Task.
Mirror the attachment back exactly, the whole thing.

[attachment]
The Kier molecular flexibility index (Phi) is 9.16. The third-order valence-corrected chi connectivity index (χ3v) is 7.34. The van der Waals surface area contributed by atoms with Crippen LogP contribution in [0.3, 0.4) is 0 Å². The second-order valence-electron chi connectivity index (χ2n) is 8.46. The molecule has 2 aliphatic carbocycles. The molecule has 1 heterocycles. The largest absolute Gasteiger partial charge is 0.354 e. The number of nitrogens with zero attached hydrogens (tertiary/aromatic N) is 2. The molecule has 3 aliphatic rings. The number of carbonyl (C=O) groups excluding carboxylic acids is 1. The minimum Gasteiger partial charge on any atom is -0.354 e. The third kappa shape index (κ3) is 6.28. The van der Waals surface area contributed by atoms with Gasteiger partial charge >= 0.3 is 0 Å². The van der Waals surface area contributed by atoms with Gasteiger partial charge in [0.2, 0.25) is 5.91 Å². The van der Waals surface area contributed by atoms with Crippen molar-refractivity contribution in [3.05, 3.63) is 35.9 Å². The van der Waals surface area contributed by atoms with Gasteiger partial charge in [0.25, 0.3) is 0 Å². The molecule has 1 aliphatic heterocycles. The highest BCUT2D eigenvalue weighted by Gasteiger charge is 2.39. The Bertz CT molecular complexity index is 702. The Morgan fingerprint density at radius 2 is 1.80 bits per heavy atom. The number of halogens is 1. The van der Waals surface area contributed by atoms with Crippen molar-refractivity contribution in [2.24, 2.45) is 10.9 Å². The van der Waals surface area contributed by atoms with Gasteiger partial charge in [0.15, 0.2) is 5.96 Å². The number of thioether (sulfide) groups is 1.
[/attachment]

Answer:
The Kier molecular flexibility index (Phi) is 9.16. The third-order valence-corrected chi connectivity index (χ3v) is 7.34. The van der Waals surface area contributed by atoms with Crippen LogP contribution in [0.3, 0.4) is 0 Å². The second-order valence-electron chi connectivity index (χ2n) is 8.46. The molecule has 2 aliphatic carbocycles. The molecule has 1 heterocycles. The largest absolute Gasteiger partial charge is 0.354 e. The number of nitrogens with zero attached hydrogens (tertiary/aromatic N) is 2. The molecule has 3 aliphatic rings. The number of carbonyl (C=O) groups excluding carboxylic acids is 1. The minimum Gasteiger partial charge on any atom is -0.354 e. The third kappa shape index (κ3) is 6.28. The van der Waals surface area contributed by atoms with Gasteiger partial charge >= 0.3 is 0 Å². The van der Waals surface area contributed by atoms with Gasteiger partial charge in [0.2, 0.25) is 5.91 Å². The van der Waals surface area contributed by atoms with Crippen molar-refractivity contribution in [3.05, 3.63) is 35.9 Å². The van der Waals surface area contributed by atoms with Gasteiger partial charge in [0.25, 0.3) is 0 Å². The molecule has 1 aliphatic heterocycles. The highest BCUT2D eigenvalue weighted by Gasteiger charge is 2.39. The Bertz CT molecular complexity index is 702. The Morgan fingerprint density at radius 2 is 1.80 bits per heavy atom. The number of halogens is 1. The van der Waals surface area contributed by atoms with Crippen molar-refractivity contribution in [2.24, 2.45) is 10.9 Å². The van der Waals surface area contributed by atoms with Gasteiger partial charge in [0.15, 0.2) is 5.96 Å². The number of thioether (sulfide) groups is 1.